In the Arab-Israeli peace process, the issue of compensation for Jewish refugees was raised as early as the original 1978 Camp David talks between Israel and Egypt. The peace agreement included an unbinding clause calling for “mutual settlement of claims.”
But although some individual Egyptian Jews have petitioned Egypt, few succeeded and the issue was never seriously pursued by the Israeli government.
In part, explains Meron, the main difference between Israel’s efforts to secure compensation from Arab countries and efforts to regain compensation for Holocaust survivors is that countries like Germany wanted to clear their name.
“They had an interest to come toward us,” he said. “Unfortunately, the Arabs do not feel any obligation toward the Jews.”
Furthermore, since Israel still does not even have diplomatic relations with most Arab countries, it cannot approach these countries directly.
The prospect of a peace agreement with the Palestinians could change that.
However, some say that until Clinton’s remarks, the peace process did not spark Israel or Jewish organizations into action to prepare the claims.
According to Ben-Ozer, in 1995, during the Oslo peace negotiations, Israeli officials discovered that the Palestinians planned to present well-documented compensation demands and realized it was time to compile Israeli claims in response.
The World Organization of Jews from Arab Countries, however, was created as a political organization to counter Arab claims in the international arena, and was not capable of such a task.
Ben-Ozer accuses the Israeli government and Jewish groups of failing to provide $1 million he requested about five years ago to allow them to carry out a registration drive.
“Now, again, Clinton spoke and everybody smells money and has woken up,” he said. “What does everybody want from me? I have a tiny office and a part-time secretary.”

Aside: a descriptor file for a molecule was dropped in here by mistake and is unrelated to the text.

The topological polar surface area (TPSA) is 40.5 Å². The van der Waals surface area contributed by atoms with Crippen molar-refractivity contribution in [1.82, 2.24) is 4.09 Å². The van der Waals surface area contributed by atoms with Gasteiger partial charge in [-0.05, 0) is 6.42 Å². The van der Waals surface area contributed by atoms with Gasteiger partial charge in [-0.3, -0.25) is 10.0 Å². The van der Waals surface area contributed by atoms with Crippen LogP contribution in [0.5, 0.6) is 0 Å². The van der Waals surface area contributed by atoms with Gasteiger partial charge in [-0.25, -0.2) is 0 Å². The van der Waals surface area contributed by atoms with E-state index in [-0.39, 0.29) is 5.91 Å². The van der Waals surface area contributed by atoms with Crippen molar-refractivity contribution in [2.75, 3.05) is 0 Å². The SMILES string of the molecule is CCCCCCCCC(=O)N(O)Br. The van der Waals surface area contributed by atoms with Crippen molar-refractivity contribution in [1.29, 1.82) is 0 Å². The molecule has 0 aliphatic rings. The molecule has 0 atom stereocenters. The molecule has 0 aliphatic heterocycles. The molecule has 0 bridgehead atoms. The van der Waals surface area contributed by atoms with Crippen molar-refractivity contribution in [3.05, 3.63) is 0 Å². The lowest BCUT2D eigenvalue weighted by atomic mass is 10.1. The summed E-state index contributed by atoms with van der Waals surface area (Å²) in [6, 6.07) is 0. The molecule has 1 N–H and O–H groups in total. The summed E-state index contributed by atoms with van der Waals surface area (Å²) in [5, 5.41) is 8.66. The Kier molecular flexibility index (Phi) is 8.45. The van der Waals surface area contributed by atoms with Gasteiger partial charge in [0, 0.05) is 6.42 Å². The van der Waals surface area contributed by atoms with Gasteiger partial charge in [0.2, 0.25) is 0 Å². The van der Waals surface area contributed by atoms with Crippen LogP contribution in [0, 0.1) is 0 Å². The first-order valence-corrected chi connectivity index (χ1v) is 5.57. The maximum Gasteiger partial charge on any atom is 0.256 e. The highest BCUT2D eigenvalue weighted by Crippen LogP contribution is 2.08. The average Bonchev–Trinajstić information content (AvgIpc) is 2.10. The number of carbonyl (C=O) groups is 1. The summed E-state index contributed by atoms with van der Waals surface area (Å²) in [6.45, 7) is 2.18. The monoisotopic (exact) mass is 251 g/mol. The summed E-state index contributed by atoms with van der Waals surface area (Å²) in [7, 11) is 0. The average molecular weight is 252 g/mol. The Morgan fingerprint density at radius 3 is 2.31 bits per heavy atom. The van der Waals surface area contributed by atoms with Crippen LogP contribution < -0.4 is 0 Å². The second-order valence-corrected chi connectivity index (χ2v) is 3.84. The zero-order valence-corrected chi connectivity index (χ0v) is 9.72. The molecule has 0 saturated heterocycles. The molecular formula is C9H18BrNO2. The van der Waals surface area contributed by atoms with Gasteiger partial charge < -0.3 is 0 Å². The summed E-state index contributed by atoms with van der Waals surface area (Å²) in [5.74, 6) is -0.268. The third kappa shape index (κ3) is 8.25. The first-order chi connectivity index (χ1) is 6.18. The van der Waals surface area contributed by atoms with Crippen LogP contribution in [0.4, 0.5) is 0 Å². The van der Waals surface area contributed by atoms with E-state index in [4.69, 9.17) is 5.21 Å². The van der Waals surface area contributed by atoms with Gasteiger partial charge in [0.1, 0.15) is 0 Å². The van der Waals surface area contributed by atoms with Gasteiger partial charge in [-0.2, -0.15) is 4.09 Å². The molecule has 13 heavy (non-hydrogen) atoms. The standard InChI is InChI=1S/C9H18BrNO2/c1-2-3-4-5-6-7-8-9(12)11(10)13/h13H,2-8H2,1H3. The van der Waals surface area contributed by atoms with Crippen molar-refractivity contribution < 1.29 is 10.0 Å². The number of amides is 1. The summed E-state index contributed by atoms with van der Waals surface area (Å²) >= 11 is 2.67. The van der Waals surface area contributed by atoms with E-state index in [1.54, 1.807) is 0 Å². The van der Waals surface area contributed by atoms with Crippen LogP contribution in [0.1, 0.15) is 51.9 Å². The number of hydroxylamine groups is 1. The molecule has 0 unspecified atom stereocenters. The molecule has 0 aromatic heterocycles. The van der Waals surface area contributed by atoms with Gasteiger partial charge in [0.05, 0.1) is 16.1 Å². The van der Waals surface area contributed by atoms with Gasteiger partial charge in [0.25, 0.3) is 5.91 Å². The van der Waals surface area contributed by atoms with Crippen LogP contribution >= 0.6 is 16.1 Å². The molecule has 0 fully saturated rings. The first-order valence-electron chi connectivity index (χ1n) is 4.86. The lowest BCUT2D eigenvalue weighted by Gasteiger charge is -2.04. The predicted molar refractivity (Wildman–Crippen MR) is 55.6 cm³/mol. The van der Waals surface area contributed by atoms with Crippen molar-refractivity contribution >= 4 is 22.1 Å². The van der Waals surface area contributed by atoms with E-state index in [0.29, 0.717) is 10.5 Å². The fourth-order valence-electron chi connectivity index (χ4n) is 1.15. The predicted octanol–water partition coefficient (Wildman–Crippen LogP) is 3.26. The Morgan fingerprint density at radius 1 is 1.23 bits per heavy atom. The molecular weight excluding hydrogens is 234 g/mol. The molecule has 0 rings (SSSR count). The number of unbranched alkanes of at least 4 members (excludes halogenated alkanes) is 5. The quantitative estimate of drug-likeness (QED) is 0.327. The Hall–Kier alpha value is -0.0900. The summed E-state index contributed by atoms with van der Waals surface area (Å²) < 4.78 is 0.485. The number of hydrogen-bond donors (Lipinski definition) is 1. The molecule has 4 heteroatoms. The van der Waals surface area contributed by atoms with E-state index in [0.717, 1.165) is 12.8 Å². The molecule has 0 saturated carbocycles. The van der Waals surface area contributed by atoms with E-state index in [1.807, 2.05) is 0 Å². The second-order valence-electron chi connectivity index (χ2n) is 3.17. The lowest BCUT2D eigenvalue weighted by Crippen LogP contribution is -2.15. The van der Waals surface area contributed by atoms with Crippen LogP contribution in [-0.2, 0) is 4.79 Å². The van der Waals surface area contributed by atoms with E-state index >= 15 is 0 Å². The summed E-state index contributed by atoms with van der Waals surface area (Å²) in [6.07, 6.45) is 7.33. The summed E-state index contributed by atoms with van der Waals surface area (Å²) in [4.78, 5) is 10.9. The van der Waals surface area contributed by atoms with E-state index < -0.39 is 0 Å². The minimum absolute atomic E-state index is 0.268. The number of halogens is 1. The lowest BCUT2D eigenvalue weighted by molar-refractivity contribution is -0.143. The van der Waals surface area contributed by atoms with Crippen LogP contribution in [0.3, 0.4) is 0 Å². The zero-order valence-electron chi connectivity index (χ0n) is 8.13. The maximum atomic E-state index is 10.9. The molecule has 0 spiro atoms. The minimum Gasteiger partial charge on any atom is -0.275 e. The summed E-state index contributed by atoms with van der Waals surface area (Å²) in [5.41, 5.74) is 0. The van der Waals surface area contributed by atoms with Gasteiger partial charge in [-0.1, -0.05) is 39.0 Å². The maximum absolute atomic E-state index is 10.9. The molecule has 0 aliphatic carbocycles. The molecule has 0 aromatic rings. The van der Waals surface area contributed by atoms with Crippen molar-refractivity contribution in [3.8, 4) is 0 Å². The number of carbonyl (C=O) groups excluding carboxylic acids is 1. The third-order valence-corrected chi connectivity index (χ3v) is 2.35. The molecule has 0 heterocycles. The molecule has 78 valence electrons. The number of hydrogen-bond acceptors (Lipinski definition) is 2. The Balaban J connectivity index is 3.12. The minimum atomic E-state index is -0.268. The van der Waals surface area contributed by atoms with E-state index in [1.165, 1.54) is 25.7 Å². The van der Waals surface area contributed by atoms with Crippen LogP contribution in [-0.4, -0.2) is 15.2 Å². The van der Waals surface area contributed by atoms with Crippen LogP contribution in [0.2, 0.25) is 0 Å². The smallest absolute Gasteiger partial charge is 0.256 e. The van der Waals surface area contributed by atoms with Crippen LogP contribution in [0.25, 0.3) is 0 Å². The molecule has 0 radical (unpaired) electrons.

With no budget to carry out a door-to-door survey or an advertising campaign, the group distributed 50,000 forms last year, but received little response.
Even if claims are soon documented, Israel will probably not try to raise Jewish claims against Arab countries to offset Palestinian claims against Israel.
First, the Palestinians reject any linkage of the issues, since they have no liability for property confiscated by Arab countries.
Furthermore, since the Palestinians have well-documented claims, the outcome of this linkage would likely lower Israel’s liability — but also nullify the claims of Jews.
Although the World Organization of Jews from Arab Countries and other Sephardi organizations support raising Jewish claims in talks with the Palestinians for political purposes, they reject any solution that would leave them without a claims process.
“It would be unfair and unacceptable,” said Menachem Yedid, chairman of the Union of Syrian Jews in Israel. “There should be an attempt to find an arrangement within an international framework.”
Rabbi Michael Melchior, the minister for Israeli society and world Jewish communities, has backed the position of the World Organization of Jews from Arab Countries and says Israel has a moral obligation to pursue the issue.
Melchior says every effort must now be made to document the claims, although these claims should not be used to offset Palestinian demands.
Others are more blunt.
“When it came to European Jews, Israel made sure to go and document everything and fight in the international arena,” said one Israeli official familiar with the issue, speaking on condition of anonymity.
“It is more than just a moral responsibility. These people were mistreated when they came to Israel, which tried to suppress their identity, and now it’s time to do something about it.”